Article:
Dolly Faibyshev

Interview by Rebecca Storm

Having generated a buzz with her Palm Springs and Las Vegas sets, Dolly Faibyshev’s photos isolate facets of Americana that collectively form a caricature portrait of a colorful culture both absurd and obscene. I interviewed Dolly to ask her a few questions and to chat about people, places, and jumping into pools.

Much of your work explores some ostentatious facets of American culture. Your Vegas series seems to favour human subjects, while Palm Springs is more a documentation of place. Do you find it more rewarding to photograph people or places?

I think I used to be afraid of people in my photos, but now I like having them there sometimes. I guess it depends, sometimes people can ruin a picture and sometimes they make the picture.

Did you intentionally set out to photograph the American Dream, or was it more of an organic, gradual process?

The latter – I started out by taking pictures of what I liked, and then after a while I noticed the “American Dream” trend in most of my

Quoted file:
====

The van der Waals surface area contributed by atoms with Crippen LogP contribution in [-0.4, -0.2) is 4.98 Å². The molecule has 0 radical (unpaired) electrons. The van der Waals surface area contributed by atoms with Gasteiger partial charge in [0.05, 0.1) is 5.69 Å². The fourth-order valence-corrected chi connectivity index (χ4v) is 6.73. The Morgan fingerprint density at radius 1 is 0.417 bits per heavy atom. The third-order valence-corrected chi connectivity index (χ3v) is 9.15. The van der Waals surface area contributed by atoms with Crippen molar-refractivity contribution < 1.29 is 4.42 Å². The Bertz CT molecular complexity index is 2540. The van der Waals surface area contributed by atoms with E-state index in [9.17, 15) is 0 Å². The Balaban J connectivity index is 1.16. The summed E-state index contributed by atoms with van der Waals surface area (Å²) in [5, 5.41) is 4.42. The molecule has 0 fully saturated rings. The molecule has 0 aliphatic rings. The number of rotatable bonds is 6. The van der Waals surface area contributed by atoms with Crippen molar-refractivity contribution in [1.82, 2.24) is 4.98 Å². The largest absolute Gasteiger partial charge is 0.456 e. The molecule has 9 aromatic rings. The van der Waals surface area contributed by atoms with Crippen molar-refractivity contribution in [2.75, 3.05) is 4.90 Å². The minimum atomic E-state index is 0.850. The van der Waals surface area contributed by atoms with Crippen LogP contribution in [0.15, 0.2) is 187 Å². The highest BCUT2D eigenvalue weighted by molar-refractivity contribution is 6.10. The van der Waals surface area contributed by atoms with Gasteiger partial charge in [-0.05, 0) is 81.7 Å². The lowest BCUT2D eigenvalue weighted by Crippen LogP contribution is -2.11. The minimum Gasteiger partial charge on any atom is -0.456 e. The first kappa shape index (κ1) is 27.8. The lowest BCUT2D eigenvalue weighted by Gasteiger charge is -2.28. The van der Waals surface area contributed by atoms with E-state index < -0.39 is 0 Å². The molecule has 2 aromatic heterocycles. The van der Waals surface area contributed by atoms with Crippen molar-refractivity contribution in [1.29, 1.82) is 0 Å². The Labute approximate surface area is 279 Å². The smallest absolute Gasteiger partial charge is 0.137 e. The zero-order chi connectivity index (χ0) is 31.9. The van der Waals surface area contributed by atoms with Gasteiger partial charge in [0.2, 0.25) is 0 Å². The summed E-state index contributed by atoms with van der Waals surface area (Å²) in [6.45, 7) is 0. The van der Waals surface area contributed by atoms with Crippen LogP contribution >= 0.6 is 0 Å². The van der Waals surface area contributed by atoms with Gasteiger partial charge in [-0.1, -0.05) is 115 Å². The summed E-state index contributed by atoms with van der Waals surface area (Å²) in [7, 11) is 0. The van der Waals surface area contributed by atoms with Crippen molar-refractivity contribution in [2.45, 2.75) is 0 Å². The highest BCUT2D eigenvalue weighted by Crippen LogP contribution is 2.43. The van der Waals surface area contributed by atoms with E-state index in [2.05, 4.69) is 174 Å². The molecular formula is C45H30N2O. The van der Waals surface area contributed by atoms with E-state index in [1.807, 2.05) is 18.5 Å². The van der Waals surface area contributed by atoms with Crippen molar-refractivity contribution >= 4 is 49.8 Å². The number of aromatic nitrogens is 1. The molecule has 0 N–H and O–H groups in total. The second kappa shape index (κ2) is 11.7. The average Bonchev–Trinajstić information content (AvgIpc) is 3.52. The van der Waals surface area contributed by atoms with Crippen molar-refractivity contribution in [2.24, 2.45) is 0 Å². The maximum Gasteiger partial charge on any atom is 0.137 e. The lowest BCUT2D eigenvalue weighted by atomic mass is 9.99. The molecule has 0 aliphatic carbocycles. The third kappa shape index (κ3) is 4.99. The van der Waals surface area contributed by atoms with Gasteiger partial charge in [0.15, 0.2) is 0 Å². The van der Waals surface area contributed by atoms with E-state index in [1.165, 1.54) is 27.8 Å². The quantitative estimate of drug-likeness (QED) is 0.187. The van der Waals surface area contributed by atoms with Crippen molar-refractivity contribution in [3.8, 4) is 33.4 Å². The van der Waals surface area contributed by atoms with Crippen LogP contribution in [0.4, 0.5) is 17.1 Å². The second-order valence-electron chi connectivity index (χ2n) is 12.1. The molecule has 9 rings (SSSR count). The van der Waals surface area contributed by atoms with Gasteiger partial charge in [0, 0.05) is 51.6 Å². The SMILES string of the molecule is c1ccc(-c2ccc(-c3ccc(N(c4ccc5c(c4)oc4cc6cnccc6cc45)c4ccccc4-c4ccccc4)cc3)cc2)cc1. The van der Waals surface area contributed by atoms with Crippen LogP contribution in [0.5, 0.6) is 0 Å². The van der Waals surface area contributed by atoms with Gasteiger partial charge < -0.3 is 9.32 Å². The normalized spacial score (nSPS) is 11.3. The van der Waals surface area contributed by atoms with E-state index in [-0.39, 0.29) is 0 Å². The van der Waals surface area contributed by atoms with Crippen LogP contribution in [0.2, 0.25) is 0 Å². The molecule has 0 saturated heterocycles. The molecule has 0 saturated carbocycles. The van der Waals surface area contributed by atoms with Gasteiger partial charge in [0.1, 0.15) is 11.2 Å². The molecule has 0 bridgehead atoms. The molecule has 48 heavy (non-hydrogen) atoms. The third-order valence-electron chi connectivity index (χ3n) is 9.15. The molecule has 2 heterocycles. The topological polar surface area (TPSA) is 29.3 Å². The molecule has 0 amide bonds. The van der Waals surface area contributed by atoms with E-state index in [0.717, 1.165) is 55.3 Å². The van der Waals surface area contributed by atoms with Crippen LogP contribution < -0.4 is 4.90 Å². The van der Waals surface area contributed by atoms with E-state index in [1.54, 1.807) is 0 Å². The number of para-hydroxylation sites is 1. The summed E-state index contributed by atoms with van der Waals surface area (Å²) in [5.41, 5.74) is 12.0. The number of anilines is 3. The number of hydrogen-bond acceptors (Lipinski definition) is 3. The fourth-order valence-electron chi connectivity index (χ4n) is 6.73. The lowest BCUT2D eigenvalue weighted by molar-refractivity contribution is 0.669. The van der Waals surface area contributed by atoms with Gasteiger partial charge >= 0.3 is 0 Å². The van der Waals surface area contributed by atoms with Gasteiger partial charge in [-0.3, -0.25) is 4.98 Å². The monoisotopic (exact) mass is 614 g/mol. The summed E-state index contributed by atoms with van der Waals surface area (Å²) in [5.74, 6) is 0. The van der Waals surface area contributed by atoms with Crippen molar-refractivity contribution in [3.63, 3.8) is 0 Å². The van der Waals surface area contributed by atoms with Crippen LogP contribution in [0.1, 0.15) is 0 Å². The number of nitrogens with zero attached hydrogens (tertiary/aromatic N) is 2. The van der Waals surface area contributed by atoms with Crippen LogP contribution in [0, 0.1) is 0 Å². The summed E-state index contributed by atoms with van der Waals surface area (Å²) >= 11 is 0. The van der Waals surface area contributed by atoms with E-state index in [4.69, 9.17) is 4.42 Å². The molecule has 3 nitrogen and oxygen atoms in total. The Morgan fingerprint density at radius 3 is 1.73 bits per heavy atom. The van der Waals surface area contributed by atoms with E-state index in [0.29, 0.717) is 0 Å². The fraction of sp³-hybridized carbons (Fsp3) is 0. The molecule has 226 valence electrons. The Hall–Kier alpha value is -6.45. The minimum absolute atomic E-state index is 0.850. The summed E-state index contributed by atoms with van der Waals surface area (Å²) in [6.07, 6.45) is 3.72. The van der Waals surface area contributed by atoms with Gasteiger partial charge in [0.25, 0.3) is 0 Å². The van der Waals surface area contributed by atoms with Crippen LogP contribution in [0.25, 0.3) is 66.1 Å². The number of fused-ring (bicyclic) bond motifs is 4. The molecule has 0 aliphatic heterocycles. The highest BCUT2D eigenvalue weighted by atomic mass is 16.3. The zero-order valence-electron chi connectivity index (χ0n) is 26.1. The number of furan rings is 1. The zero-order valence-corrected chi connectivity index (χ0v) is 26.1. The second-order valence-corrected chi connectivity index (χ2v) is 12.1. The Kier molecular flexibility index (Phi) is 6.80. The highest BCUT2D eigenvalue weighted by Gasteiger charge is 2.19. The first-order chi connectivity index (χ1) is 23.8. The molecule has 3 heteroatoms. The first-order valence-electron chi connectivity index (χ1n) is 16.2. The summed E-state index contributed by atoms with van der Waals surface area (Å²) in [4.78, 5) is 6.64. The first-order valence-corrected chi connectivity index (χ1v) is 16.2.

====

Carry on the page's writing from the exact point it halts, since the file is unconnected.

stuff. I still try to take pictures with no intentions in mind, that way maybe I’ll surprise myself again later.

Color definitely plays an integral role in your photography, how do you feel about black and white photos?
I have experimented with black and white and there is so much beautiful black and white photography, but not by me! The world is
in color, and color is fun, so I choose color.

Are there any other places you haven’t photographed that you would like to explore in the same way as Palm Springs and Las Vegas?
Currently I’m photographing New York City, which is a challenge for me because I’m most inspired by new surroundings and I’ve lived here for 7 years. It forces me to try and see things I’ve seen a thousand times in a new way.

Did you have the chance to swim in the pool in the photograph?

I wish! The owner was nice enough to let me in to take pictures, I should have just jumped in. I saw the house go up for sale since then, so it might not even look like this anymore.